Most dryers have a thermal fuse, which burns out when the dryer overheats, in which case the dryer will either not run at all or stop heating. The fuse is usually located on the vent duct, inside the dryer. A blown fuse will show no continuity when measured with a meter. Before replacing the fuse, make sure the blower wheel is not broken or clogged, and there is nothing blocking the venting.

Feb 03, 2011 | Dryers

1 Answer

I have an lg dryer model DLG5966W and the check filter light is on. It takes two cycles to completly dry my clothes. I cleaned the lint filter and still doesnt dry on one cycle. I then removed the filter...


Check your vent. Inspect the dryer venting from the rear of the dryer to the outside vent hood of the home.
If there's a restriction in the vent--the clothing in the dryer takes longer to dry.
When an LG dryer is functioning normally---the time required to dry laundry is determined by the *Sensor* located on the drum side of the lint filter housing and by the main control board.
When laundry is near dry--any Time Remaining on the control panel that is *not* needed will be eliminated---except for the last 6 minutes.
The final 6 minutes of any LG automatic cycle is for cooling down the laundry before the dryer ends the cycle.
If a dryer *counts down* to the last 6 minutes but the laundry is still not dry--the computer will allow the dryer to run until the laundry has dried or defaults (not drying within the additional time allowed).
Dryer vents that are longer than 8 feet with more than (2) 90 degree turns--can affect drying performance.
Setting the DRY LEVEL selector to *Very Dry* will solve most dryability issues. In homes with abnormally long vents--even the longer run time in the *Very Dry* setting is usually not sufficient to dry laundry loads.
Reducing the length of the vent or starting a second cycle becomes necessary to fully dry the clothing.
If a second cycle was started---only the amount of time that is needed to dry laundry will be used before dropping to 6 minutes and then the cycle will end with dry laundry. Bonus:
LG DRYER

Problem:
The dryer has an auto dry feature which never fully dries the clothes so we wind up manually setting the dry time to an hour.
Solution:
LG gas dryers are VERY temperamental in long vent set-ups. If fabric softener sheets are used in the dryer--clean the two stainless steel strips of metal on the lint filter housing with a SCOTCHBRITE PAD--scrub back & forth several times to remove the waxy residue from the fabric softener sheets. Most,if not all manufacturers do *not* recommend using sheets in dryers that have a moisture sensor (electrodes).
However--using a SCOTCHBRITE pad keeps the wax off those sensors which can be seen if looking *into* the dryer drum and at the lint filter housing.
If only *liquid* fabric softener is used in the washer--clean the dryer sensors once a month. Liquid softener also contains wax which can slowly accumulate on the dryer sensors from the laundry washed in the washer.

Jun 17, 2010 | LG DLG7188 Gas Dryer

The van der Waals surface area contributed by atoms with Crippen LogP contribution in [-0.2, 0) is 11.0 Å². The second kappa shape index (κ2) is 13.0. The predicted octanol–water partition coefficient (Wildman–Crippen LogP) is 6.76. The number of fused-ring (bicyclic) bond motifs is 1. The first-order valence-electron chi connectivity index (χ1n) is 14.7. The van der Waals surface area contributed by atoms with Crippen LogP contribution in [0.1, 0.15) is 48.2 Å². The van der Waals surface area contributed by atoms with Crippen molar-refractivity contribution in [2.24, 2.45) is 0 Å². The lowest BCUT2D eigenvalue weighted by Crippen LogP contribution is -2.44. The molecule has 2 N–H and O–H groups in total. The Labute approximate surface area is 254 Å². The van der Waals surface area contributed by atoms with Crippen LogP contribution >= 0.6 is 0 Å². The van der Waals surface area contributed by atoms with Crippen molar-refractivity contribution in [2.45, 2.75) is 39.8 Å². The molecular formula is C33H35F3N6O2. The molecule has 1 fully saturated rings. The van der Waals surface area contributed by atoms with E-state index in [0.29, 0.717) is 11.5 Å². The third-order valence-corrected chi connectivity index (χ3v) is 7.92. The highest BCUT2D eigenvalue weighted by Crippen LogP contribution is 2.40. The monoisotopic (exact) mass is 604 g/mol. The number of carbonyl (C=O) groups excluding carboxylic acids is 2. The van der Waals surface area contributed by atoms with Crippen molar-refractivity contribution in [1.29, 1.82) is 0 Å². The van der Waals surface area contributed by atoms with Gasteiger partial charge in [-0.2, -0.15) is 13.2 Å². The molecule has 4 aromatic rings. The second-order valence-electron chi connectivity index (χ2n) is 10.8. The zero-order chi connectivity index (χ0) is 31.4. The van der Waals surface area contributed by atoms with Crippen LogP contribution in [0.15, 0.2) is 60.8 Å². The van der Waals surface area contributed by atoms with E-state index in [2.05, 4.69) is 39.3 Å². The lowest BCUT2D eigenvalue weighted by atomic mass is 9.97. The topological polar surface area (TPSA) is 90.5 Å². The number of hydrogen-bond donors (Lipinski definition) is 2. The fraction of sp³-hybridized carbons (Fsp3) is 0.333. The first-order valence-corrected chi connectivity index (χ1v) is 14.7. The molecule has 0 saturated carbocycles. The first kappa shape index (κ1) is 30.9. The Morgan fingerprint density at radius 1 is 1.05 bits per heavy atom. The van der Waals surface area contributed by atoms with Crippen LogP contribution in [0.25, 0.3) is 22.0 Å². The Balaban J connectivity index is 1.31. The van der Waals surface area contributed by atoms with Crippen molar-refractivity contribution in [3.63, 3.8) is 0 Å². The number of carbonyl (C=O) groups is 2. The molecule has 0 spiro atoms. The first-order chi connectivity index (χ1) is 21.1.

1 Answer

Our dryer is taking 70+ minutes to dry a load...we have cleaned the lint filter....the dryer feels hot when you open the door....


Check your venting it probably needs to be cleaned or replaced. This will cause long dry times. Good luck _MJ_

Mar 14, 2010 | KitchenAid Dryers

1 Answer

Dryer seems to take a long time to dry. I read


general rule of thumb for dryer taking too long to dry is indeed an issue with the venting, (too long, clogged, partially clogged) or perhaps even the opening in which it leaves the home has become blocked in some way, i reccomned cheking your venting before calling for service. as far as dryer sheets the would hamper the ability to sense the dryeness from inside the dryer, not the vent itself( leaving fabric softener on the metallic sensor bars within the unit itself

Jan 27, 2010 | Fisher and Paykel Dryers

1 Answer

Dryer not drying in one cycle. takes multiple cycles do dry one medium size load. the machine is less than a year old and we clean the filter after every load. checked the vent hose and its clear with no...


HI, Check the following to address this issue further.

Note: Normal drying time for a dryer is about 45 minutes (some may take up to an hour).

1. Venting
Make sure the dryer vent hose, as well as the rest of the vent duct, is not clogged.

Unless regular maintenance is performed, chances are there is a lot of lint accumulated inside the dryer. This might affect the drying time and could be a fire hazard. Make sure to have your dryer cleaned regularly. Because this might involve taking most of the dryer apart, it is recommended to have a qualified appliance repairman perform this task.

2. Thermostat
There are a couple of cycling thermostats inside the dryer. If one of them breaks down, it might affect the dryer's performance. Replace the defective thermostat. These thermostats are located in the dryer vent duct and sometimes mounted on the blower assembly as well.

Nov 23, 2009 | Whirlpool Estate TAWS750PQ 27-Inch Washer

3 Answers

Clothes not getting dry


umplug your vent and run dryer see if that will make a different when dryer your clothe if not may be gas coils

Mar 30, 2008 | Dryers